Though we have made impressive headway in the provision of timely monitoring and reporting for the Security Council more has to be done to engage human rights bodies and actors on the ground and here in Geneva. It is important to note that the OHCHR mission in Nepal co-chairs the monitoring and reporting mechanism in Nepal and that UNHCR is active in monitoring and reporting on the situation of refugee groups who utilize child soldiers on the Thai border with Myanmar. But this mainstreaming remains isolated and needs to be further strengthened. Other mandates, such as the UN Relief Works Agency in the middle East has also taken up the challenge and is working with UN agencies like UNICEF on the ground to better bring to light the plight of children affected by armed conflict in that region. Nor is it only at the field level where more should be done to integrate child protection and reporting into the work of human rights institutions, indeed we continue to advocate for high-level child protection specialists in all the Agencies and human rights actors. In the report submitted by my Office earlier this year, we were very clear that we would like to see increased attention to the topic of children affected by armed conflict in the regular work of the Human Rights Council as a key destination for action.
The Human Rights Council should continue to incorporate specific children in armed conflict concerns when considering country-specific and thematic human rights concerns into its discussions and resolutions. Similarly, my Office has been encouraged by the practice of a number of special rapporteurs who have incorporated a section on children affected by armed conflict in their reports. My Office will continue to exchange information on children affected by armed conflict with special procedures as appropriate. It was a great pleasure to be able to address the special procedures at their annual meting earlier this year, and I hope to maintain a close relationship with the special procedures.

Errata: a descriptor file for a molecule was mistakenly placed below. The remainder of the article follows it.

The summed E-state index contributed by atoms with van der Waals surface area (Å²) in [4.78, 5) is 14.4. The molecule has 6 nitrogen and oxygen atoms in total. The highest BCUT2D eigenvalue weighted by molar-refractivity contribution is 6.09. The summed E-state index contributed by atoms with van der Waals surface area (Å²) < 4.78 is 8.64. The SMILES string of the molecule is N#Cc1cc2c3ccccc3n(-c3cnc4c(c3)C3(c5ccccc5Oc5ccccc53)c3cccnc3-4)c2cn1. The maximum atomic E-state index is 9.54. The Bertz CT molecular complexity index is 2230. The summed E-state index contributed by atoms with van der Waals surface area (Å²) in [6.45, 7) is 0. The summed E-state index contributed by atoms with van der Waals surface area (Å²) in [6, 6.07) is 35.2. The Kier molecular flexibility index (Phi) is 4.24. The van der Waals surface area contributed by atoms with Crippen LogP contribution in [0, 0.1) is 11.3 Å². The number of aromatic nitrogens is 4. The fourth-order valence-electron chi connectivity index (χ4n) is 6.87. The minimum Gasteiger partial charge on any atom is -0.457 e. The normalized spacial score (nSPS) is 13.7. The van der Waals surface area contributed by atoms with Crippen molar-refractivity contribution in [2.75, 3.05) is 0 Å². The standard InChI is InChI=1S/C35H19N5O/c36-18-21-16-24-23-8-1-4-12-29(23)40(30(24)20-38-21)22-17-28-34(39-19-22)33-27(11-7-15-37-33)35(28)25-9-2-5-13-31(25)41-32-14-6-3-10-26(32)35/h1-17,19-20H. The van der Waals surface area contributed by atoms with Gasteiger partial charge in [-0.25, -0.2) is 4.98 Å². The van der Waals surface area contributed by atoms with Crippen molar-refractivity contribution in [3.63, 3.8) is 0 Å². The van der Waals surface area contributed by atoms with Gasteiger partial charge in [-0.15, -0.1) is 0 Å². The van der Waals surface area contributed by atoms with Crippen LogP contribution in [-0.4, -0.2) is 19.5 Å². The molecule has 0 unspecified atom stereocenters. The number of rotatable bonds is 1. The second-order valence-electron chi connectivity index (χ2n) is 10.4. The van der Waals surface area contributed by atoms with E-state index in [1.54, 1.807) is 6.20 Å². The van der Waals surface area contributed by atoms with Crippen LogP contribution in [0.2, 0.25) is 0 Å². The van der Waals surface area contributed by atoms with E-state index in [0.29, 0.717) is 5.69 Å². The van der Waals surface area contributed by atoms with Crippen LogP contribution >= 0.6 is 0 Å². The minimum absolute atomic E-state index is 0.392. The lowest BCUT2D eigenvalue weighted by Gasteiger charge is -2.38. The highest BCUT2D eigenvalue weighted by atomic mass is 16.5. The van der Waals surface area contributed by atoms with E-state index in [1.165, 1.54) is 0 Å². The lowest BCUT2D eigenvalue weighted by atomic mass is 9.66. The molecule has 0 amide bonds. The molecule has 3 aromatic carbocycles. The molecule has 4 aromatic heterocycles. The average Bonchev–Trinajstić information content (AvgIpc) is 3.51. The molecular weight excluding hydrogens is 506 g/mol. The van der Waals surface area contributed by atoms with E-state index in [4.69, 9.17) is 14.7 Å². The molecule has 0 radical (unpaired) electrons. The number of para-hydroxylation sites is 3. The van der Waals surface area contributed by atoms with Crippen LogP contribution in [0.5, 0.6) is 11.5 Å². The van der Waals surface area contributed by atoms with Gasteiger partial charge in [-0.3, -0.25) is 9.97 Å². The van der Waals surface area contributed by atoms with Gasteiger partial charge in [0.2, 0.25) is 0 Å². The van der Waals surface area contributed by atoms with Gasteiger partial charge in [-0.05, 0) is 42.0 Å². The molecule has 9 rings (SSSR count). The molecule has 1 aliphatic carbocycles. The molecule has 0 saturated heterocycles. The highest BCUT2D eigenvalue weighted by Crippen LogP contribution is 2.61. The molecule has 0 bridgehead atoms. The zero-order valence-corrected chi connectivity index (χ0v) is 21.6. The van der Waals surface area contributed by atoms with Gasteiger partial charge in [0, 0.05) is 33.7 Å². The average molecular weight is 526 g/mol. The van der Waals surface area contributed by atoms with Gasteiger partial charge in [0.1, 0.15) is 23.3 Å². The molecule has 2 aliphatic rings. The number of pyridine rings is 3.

This has been a terrible year for children in armed conflict. The recent war in Lebanon, where far more children were killed than combatants point to the fact that we have entered a dangerous era where the basic principles of international humanitarian law, the foundation of all our work, is now being called into question. The distinction between civilians and combatants, the principle of proportionality and the refusal to use civilians as human shields are principles that have sustained traditional armies and restrained the brute use of force in a civilized world. In the past, all combatants would create the humanitarian space for the protection of children. Today, we are facing an uphill battle to ensure that these principles remain entrenched. This Council should consider it a primary duty to ensure the protection of civilians during armed conflict, and the vindication of human rights. Impunity should be cast aside and the independent moral voice of a global community united by the Universal Declaration of Human Rights must reassert itself. Without that reiteration, commitment and conviction all else we seek to do is bound to fail.